Happy 98th Birthday, Mom!

My mother will be celebrating her 98th birthday, please G-d, on Tuesday, February 7. I would like to share with you the message that Nathaniel sent to our local newspaper.

Have a wonderful month of February,


This Tuesday, February 7, Ruth Blumenthal Meyberg, my mother-in-law, will celebrate her 98th birthday in her own apartment in Far Rockaway, Queens. Perhaps reaching this age has become somewhat commonplace, but this unassuming and refined lady almost did not make it past her 37th birthday, and Ruth’s life has decidedly not been commonplace.

On April 23, 1945, Ruth, along with her husband Walter, and 2 children, Albert and Marion, were liberated from a “death train” by the Russian Army. This train, en-route for 2 full weeks, was transporting 2,500 concentration camp inmates from the notorious Nazi concentration camp of Bergen-Belsen eastwards, towards the extermination camps, without food or water, without medical supplies or sanitary facilities.

The survivors were led by the Russians to a nearby farm village in eastern Germany. As most of the villagers had fled, the survivors took over their homes. Ruth, at age 37, and with 6 ½ years of transient and concentration camp life behind her, weighed less than 70 pounds. 

Walter died of typhus 6 weeks after liberation, leaving a very sick, weak and exhausted young widow, penniless, stateless and homeless - not knowing what the future held in store for her and her 2 young children.

The family was repatriated to Holland, where Albert and Marion were placed in a Jewish Youth Aliyah home, with the intention of emigrating to Palestine. Ruth lived in Amsterdam, recovered her strength, learned Dutch, and found employment as a masseuse and manicurist. She traveled to clients by bicycle.

In 1947, just one year prior to Israel becoming a state, an illegal passage to Palestine was planned, and danger once again loomed over them. Ruth then made arrangements for the family of 3 to emigrate to America. The Blumenthals arrived in Hoboken, New Jersey April 23, 1948, 3 years to the day of their liberation. Thanks to the Holland-America Line, the family was able to use the tickets which had been purchased 10 years earlier.

The Jewish Immigration Aid Society helped relocate the Blumenthal family to Peoria, Illinois. Ruth found employment as a domestic day worker, which helped provide hand-me down clothing for the family. Ruth later worked as a skilled seamstress.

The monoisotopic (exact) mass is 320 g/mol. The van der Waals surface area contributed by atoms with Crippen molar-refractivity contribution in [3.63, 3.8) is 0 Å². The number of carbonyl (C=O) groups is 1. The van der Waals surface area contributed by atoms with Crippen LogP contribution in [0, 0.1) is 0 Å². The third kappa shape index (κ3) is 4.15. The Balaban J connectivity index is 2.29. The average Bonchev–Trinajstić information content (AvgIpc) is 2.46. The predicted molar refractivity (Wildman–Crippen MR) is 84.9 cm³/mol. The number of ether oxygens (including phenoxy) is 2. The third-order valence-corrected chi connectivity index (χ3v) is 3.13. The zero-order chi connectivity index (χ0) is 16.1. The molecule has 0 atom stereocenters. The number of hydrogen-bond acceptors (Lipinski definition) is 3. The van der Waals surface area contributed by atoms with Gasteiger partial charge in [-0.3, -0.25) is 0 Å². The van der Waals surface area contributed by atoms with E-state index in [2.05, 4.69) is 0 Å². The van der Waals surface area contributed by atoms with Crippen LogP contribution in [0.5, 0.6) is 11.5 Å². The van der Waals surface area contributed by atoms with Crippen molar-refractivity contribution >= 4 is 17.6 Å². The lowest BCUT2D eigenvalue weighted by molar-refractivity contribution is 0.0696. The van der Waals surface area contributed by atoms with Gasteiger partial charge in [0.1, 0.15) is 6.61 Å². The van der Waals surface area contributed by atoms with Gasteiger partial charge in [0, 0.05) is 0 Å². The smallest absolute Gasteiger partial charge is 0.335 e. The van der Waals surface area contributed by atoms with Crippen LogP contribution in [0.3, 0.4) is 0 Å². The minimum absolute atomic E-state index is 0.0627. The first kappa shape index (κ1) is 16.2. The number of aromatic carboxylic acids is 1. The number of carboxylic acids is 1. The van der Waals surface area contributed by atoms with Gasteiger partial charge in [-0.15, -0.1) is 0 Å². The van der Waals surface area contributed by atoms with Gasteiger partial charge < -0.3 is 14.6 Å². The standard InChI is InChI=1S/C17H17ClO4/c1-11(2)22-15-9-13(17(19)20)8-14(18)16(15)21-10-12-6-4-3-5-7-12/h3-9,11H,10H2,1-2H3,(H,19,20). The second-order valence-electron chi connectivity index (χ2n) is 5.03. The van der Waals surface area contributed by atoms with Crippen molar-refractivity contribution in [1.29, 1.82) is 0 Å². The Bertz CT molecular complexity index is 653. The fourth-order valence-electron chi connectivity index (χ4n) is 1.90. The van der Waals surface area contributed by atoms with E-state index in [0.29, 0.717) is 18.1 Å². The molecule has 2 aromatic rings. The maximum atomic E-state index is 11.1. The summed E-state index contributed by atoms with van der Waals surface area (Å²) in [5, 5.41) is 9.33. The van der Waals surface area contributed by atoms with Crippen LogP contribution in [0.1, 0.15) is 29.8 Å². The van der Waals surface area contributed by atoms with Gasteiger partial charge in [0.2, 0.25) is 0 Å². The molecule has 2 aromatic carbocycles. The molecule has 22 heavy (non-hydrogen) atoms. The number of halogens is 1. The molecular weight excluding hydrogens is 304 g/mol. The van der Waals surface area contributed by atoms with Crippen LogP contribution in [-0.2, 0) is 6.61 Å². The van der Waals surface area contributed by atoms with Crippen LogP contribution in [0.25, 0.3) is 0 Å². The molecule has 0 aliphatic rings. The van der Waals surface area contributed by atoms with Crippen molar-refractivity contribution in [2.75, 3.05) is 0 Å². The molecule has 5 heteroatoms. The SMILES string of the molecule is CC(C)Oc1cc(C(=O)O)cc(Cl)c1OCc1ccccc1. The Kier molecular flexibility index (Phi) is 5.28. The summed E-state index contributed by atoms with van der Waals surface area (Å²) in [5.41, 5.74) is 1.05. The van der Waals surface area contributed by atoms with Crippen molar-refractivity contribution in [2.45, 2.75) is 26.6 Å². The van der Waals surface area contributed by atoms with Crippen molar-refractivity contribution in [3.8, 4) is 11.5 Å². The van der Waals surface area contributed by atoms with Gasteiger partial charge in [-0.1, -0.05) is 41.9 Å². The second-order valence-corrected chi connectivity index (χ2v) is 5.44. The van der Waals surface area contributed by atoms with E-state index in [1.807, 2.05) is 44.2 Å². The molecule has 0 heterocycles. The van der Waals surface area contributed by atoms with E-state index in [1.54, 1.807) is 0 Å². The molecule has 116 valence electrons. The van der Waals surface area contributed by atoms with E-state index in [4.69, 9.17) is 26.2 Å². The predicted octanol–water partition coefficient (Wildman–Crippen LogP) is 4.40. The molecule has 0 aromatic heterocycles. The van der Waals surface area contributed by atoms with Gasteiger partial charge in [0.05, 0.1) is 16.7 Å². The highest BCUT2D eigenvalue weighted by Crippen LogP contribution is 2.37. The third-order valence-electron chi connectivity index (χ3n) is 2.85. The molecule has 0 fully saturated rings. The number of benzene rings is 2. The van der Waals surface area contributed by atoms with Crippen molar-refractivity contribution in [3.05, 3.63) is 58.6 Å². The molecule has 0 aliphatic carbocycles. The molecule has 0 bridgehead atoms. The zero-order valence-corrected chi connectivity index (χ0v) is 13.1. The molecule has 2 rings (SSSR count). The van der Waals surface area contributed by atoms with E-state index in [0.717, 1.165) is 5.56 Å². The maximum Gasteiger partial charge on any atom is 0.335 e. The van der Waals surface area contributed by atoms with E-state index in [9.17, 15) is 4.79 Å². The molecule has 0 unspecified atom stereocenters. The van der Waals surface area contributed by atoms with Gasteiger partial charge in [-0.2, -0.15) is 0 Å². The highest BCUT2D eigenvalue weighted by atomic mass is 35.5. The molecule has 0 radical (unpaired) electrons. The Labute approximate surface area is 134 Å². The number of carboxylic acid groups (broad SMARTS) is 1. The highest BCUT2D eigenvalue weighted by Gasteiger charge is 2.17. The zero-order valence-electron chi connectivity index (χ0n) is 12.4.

After Marion’s marriage in 1953, and Albert’s completion of college and start of his military service, Ruth relocated to the West Coast where she lived and worked for many years. In 1990, at the age of 82, Ruth reluctantly left her “beautiful” San Francisco for New York, to be closer to her daughter. Ruth has now been living in the JASA housing complex in Far Rockaway for the past 16 years in what she describes as a homey, warm, comfortable, beautiful apartment. Her only complaint – many of the Russian immigrants who have moved into the building in recent years prefer speaking Russian, creating somewhat of a communication difficulty for Ruth.

Ruth maintains a close telephone connection with Albert, who lives in northern California, and a very close, loving connection with Marion, a resident of Hewlett, New York for over 45 years.

Marion’s Triumph, recently aired on public television, is a documentary about the Blumenthal family’s experiences during the Holocaust, and describes Marion’s mission to tell this story in schools and organizations with the hope of furthering tolerance and respect among people of various religious beliefs, colors of skin, or national origins.

Four Perfect Pebbles, Marion’s memoir, co-authored by Lila Perl, tells of her childhood years in Nazi Germany, in the concentration camps, liberation, and, finally, the start of life anew. The memoir is read in schools nationwide. Marion speaks far and wide, and by her estimate, has spoken to over 400,000 students and adults in 25 states, Germany and Israel. Ruth occasionally accompanies Marion to a local presentation. So, as we approach Ruth’s 98th birthday, we say “Mazal Tov, and may she live to 120 in good health!” 

Other than Tylenol for occasional back pain, Ruth takes no medication. I can’t conceive of a better, sweeter, more loving mother-in-law, than Ruth, a lady who carries within her no trace of bitterness or anger from the past. Just this past week, “Mom” sewed a button on to one of my dress shirts!

Mom exudes pride in her 2 children, 3 grandchildren and 9 great-grandchildren. The way she sees it, “Hitler did not win!” 

As we say in our circle, Mom is an Eishet Chayil – a true Woman of Valor. Ruth is most definitely one of my heroines. Marion, of course, is the other!

With much love and gratitude,
Nathaniel Lazan